REDMOND, Wash., March 17, 2006 — The Web browser is the most ubiquitous desktop application in the computing world. Whether it’s at home or at work, just about everyone uses one. Using the Web browser is the number one daily activity for business users to conduct research and access company applications.
Because of this indispensable role, there is a unique and demanding set of security issues associated with the use of a browser, which IT professionals, companies and individuals alike should be aware of. Combined with the open linking and click-through nature of the Web, there are ample avenues of attack for delivering all kinds of malicious software via the browser.
With new attack vectors being uncovered every day, it is critical for IT professionals to understand the basic issues of browser security, so they can understand and assess the potential impact of an attack on their users, and be prepared to deploy updates and take other proactive steps to help reduce risk.
During this month’s Security360 webcast, hosts Mike Nash and Amy Roberts will discuss the broad issue of browser security, address challenges associated with it, and recommend strategies and technologies to best protect any organization’s networking infrastructure from malware and other attacks prevalent with use of the browser.
Nash and Roberts will be joined by guests Michael Howard, senior security program Manager at Microsoft; Mark Russinovich, senior contributing editor for Windows IT Pro and chief software architect for Winternals Software; Joe Wilcox, an analyst with Jupiter Research; Mike Reavey, security program manager at Microsoft; Ron Chamberlin, former senior PC support specialist and lead of Security Group-Technology at Simmons College in Boston; Dean Hachamovitch, general manager of Microsoft’s Internet Explorer team; and Dr. Bill Hancock, executive vice president of the Commercial Business Division for SecureInfo.
As with every Security360 webcast, the hosts will conduct a lively roundtable discussion, present a checklist of recommendations and resources, and give the audience an opportunity to participate in a live question-and-answer session.
During the show, guests will provide tips and best practices on policies, processes and user education, which can help provide any organization with a safer computing experience.
Nash and the guests will discuss tools and techniques to help customers increase the security of the browser, including security enhancements in the upcoming release of Microsoft Internet Explorer 7, the first browser completely developed under Microsoft’s Security Development Lifecycle, which is designed to make security a priority from product conception to upgrade.
“Security is a critical issue for all browsers,” says Dean Hachamovitch, general manager of Microsoft’s Internet Explorer team. “Microsoft incorporates security concerns into the design phase on all of its products, and with Internet Explorer 7, we paid particular attention to addressing not only known threats but also creating a foundation that is capable of adapting to protect users from new attacks in the future. Make no mistake, Internet Explorer 7 is a more secure browser from the foundation on up.”
Expected out later this year, Internet Explorer 7 offers several new features to improve security across two main areas: malware protection and personal data protection. During the Solutions roundtable on Tuesday, Hachamovitch and other guests will discuss some of those features in more detail.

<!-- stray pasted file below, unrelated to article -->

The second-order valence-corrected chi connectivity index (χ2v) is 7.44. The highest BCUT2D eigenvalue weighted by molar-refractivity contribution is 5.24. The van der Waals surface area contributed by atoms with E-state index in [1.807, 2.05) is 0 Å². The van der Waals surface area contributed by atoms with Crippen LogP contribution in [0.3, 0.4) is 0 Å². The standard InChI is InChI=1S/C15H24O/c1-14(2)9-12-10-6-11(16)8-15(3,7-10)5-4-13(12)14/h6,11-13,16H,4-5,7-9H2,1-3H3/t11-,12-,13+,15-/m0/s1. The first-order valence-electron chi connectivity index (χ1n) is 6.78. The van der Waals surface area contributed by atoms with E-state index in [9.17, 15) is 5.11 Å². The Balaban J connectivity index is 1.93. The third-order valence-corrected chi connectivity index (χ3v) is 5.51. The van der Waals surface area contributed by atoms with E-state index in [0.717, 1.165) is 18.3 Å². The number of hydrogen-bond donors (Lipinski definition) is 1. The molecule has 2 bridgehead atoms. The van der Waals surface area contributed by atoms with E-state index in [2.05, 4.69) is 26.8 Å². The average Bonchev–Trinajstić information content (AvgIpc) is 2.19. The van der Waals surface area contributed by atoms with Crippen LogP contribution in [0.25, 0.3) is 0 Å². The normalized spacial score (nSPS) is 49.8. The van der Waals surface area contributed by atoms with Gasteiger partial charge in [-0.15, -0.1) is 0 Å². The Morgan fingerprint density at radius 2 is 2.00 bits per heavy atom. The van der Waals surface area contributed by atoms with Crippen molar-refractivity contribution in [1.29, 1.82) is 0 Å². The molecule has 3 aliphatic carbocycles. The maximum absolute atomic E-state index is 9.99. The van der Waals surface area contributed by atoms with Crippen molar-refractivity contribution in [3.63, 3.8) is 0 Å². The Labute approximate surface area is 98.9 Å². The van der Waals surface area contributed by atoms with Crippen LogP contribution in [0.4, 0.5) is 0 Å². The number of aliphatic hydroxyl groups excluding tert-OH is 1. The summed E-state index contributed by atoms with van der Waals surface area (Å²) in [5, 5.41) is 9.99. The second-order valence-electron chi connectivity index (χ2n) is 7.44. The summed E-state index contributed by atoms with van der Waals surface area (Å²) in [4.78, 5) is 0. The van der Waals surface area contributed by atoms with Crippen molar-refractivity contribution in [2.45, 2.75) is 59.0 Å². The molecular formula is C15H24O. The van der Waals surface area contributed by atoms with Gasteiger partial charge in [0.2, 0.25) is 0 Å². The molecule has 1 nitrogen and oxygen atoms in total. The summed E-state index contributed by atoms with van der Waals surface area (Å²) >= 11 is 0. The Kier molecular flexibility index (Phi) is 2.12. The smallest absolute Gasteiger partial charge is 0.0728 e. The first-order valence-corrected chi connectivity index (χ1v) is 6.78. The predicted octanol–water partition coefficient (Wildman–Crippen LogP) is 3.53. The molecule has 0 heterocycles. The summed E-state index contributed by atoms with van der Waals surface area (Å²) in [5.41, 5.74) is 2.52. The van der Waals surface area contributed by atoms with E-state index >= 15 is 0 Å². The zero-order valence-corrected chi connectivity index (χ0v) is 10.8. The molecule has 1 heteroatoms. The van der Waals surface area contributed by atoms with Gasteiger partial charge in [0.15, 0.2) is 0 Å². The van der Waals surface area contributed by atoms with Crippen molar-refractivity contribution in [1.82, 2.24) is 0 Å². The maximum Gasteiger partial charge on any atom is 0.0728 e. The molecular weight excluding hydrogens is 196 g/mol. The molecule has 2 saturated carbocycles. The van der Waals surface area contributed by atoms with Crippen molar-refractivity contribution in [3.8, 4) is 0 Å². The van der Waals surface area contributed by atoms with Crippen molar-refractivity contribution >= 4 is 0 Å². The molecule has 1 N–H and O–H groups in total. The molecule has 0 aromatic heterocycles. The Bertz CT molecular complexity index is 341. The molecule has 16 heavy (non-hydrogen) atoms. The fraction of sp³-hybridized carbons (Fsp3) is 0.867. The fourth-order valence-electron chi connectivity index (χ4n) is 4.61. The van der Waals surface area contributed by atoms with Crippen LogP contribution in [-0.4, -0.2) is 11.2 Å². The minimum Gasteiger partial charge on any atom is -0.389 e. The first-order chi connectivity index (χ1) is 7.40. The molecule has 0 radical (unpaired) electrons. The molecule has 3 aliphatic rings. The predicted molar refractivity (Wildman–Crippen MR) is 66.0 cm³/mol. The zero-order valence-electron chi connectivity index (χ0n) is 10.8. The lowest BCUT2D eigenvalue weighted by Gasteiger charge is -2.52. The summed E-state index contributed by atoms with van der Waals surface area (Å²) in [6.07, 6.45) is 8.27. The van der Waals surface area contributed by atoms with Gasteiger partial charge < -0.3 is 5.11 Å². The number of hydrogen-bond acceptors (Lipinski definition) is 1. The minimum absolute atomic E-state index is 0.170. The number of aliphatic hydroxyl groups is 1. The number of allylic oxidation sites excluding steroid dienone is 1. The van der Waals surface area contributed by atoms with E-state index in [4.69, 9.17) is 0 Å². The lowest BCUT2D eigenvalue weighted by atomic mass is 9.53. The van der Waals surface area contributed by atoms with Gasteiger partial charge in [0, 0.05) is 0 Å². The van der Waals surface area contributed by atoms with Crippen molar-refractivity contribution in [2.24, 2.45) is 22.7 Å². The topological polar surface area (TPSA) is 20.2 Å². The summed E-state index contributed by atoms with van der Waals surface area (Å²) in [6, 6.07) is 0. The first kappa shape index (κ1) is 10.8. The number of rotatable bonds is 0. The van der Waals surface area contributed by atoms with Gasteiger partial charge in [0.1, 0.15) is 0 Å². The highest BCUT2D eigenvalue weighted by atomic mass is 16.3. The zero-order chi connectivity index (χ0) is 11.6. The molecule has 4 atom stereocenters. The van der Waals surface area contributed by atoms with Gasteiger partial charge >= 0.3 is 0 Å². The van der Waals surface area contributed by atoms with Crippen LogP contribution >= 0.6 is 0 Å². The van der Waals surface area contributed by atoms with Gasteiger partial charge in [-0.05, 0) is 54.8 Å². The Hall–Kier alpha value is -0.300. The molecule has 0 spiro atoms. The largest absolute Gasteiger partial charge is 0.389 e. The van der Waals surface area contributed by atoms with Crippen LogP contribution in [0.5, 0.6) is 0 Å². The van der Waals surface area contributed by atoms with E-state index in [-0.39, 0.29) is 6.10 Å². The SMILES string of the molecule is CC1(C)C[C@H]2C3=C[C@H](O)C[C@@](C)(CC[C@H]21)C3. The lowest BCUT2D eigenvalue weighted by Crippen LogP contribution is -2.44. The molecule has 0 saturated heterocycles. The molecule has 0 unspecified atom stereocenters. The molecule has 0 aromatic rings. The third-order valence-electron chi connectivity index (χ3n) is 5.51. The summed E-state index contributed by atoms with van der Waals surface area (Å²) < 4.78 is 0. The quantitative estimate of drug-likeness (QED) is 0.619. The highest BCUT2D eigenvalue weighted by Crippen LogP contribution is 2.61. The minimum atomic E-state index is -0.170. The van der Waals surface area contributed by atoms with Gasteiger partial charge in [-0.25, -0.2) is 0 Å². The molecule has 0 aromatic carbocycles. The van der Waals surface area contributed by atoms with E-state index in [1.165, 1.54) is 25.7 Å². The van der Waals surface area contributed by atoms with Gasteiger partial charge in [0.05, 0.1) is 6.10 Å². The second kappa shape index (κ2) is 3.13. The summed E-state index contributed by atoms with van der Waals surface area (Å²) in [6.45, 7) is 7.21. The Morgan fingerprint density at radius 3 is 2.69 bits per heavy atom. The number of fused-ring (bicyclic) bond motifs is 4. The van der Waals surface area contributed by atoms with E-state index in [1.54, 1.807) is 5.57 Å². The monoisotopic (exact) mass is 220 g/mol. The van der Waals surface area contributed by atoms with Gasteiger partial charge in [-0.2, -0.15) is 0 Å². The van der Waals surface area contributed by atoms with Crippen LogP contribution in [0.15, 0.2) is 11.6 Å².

“I’m excited about Internet Explorer 7,” says Chamberlin. “It has a great anti-phishing tool in it.”
Other critical issues on the docket include user education policies, and how those are changing in light of the fact that boundaries between home and workplace computing are rapidly being blurred, because today’s work force is more mobile.
“It used to be that the corporate network was totally separate from the home,” says Jupiter’s Wilcox. “Now we have a commingling of network roles, of devices, of technology, and of user behavior, and all of that increases the attack vectors open to hackers.”
According to experts, that phenomenon makes it especially important to implement security that goes beyond the network perimeter. This means changing user behavior through education, and just as important, keeping the browser secure and updated.
According to Microsoft’s Reavey, uptake numbers for Microsoft’s Windows Update and automatic update programs show that more and more consumers are taking steps to protect their PCs. In addition to using automatic updates, Microsoft also recommends, at a minimum, using a firewall and up-to-date anti-virus and anti-spyware software.
“Those three things will help defend against most broad-based attacks,” says Reavey. “Certainly more consumers out there need to see that message.”
According to Roberts and the guests, the more companies reach out and educate their user base, the better off we all will be.
“Increasingly, the big target for hackers today is not the network, it’s the employee,” Roberts says. “Most workers, after all, are also consumers, and they switch roles at multiple points throughout their day. That’s why we think it’s important that companies play a major role in helping us all be more secure on the Web. What workers learn about security at their company, they’ll take home—and that benefits all of us.
“That’s why this month we’re going to take a look at some things they can do, both from a technology and a human perspective, to help ensure that their users are safe on the Internet, whether they’re working or just having fun.”